Impact on manufacturers and third countries
The new measures impose additional burdens on vaccine manufacturers seeking export consent. In particular, the processing of an export authorisation requires the vaccine manufacturer to produce export data detailing vaccine exports from 29 October 2020 up to the date of the first request for export. Manufacturers must also provide data on the number of vaccine doses distributed in each member state from 1 December 2020. Failure to provide this information may lead to export authorisations being refused.
In a Q&A document dated 29 January 2021, the Commission stated that it is mindful of APAs contracted by third countries, and "will endeavour to ensure that the expectations of these countries to obtain their deliveries will be met." However, as we have seen from the recent decision taken by the Italian Government, a third country such as Australia can be adversely impacted when an export authorisation is refused.
The Commission's adoption of export restrictions has attracted considerable scrutiny from a number of political and industry commentators. Some commentators have pointed to the apparent tension between the EU centric objective of the measures versus the overriding objective of the EU's global relationship with the rest of the world. In particular, Article 21 of the Treaty on European Union provides that a core objective is to “encourage the integration of all countries into the world economy, including through the progressive abolition of restrictions on international trade”. Critics of the export controls argue that they risk undermining global efforts to tackle the pandemic. Vaccine manufacturing within the EU relies on an inherently global supply chain and critics of the scheme have emphasised the importance of cooperation and cohesion as vital components to support global production networks. Indeed, "the challenge of getting vaccines to everyone, everywhere – without delay – will only be met through a collaborative global effort to scale manufacturing and speed distribution efforts."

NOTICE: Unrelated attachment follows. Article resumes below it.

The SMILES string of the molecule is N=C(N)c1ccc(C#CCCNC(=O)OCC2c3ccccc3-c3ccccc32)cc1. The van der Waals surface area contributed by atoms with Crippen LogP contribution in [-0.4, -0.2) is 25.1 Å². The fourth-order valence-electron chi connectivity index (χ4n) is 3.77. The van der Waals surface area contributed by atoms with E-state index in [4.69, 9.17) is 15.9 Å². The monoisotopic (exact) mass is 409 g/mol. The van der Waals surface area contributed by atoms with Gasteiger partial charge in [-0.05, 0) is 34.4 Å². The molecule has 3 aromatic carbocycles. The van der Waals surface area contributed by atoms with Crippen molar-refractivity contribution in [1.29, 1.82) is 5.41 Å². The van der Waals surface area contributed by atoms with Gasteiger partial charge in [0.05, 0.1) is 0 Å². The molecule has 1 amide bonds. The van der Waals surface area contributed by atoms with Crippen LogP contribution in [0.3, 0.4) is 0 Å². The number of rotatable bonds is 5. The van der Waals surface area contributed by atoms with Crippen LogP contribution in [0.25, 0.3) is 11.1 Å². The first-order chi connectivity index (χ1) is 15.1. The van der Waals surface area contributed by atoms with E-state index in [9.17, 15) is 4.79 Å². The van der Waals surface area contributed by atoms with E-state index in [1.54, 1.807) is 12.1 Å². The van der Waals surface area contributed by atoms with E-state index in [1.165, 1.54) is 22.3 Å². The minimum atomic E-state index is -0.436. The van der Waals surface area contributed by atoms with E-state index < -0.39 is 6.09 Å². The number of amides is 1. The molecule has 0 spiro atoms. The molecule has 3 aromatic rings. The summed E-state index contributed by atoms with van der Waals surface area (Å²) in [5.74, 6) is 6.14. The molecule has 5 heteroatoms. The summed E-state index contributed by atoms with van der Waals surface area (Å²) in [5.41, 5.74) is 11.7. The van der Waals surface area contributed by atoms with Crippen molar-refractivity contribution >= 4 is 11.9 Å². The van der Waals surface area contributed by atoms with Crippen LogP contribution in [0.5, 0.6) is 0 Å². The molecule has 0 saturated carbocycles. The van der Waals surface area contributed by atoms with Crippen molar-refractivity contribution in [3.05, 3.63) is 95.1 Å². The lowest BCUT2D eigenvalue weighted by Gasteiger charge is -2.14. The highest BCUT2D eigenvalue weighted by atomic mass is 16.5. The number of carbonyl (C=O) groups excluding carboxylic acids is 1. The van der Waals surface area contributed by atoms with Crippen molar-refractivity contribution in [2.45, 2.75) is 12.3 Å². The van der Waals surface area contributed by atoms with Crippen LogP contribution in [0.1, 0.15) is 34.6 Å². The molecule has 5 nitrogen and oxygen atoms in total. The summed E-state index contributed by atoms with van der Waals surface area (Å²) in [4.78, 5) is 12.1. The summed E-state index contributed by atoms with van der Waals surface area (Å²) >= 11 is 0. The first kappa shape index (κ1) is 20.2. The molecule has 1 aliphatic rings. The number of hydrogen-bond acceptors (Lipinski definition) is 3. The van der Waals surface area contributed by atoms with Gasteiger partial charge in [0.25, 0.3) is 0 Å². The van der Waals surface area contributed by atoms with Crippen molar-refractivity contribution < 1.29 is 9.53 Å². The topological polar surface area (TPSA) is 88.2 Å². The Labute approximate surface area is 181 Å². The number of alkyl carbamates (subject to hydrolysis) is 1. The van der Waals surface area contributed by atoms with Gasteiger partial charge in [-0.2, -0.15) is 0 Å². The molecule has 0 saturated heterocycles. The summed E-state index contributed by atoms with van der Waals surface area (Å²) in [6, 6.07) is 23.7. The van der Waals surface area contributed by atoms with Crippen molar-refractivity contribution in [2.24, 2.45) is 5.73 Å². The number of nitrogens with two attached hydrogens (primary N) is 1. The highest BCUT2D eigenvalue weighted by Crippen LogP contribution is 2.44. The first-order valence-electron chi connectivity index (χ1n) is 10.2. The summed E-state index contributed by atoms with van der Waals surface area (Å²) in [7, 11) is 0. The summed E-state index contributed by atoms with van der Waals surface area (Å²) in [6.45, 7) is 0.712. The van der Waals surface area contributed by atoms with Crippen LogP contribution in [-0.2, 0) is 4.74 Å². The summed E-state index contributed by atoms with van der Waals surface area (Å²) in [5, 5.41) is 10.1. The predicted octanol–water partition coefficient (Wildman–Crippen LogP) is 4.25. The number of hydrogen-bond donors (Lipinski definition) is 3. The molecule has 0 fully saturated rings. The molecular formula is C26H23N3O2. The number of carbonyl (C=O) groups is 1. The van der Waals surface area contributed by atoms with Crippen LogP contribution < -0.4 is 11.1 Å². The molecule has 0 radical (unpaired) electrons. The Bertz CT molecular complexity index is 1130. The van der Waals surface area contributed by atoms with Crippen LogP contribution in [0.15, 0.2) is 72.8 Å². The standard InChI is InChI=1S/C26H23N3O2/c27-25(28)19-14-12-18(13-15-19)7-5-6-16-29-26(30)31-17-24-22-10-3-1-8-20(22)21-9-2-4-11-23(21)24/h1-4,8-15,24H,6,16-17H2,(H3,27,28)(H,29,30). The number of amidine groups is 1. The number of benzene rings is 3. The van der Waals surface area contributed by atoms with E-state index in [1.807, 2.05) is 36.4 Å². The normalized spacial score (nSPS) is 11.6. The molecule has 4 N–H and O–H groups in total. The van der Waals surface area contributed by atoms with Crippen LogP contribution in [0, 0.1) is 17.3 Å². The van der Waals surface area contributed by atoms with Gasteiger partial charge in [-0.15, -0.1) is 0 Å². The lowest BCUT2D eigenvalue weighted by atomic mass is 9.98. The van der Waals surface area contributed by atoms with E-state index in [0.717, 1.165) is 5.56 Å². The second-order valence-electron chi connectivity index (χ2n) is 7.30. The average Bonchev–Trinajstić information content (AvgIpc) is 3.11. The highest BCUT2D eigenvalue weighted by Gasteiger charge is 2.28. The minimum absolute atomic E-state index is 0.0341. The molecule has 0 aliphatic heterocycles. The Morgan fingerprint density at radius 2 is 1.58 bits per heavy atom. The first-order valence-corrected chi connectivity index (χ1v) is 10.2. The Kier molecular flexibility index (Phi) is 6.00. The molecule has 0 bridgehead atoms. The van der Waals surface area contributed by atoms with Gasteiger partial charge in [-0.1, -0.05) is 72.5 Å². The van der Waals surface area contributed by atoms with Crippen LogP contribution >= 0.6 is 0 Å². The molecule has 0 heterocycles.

Unpicking contract law concerns
There must be doubt as to whether a non-EU country that entered into an APA with a vaccine manufacturer (with manufacturing operations in the EU) prior to 30 January 2021 could have foreseen that the Commission would impose export restrictions that could deny the export and distribution of contracted vaccination doses. For the contract lawyers reading this blog, this issue raises a range of considerations such as:
- does the Commission's intervention give grounds for either a third country or the vaccine manufacturer to terminate the APA?;
- do the export restrictions amount to a force majeure event under the APA?; and
- what is the service level requirement under the APA? For instance, is the performance obligation by the vaccine manufacturer limited to 'best endeavours' similar to the AstraZeneca agreement with the Commission or is there a stronger legally binding commitment enforceable on the manufacturer?
These contract law concerns are live issues that both third countries and vaccine manufacturers will need to work through in navigating the current tensions with the Commission. Meanwhile, the Temporary Export Authorisation Mechanism has become a highly charged political issue and the concern is that a more widespread use of this mechanism by the EU may raise public expectations that the measures will be taken for each and every incidence of manufacturing delays or if supplies fall behind schedule.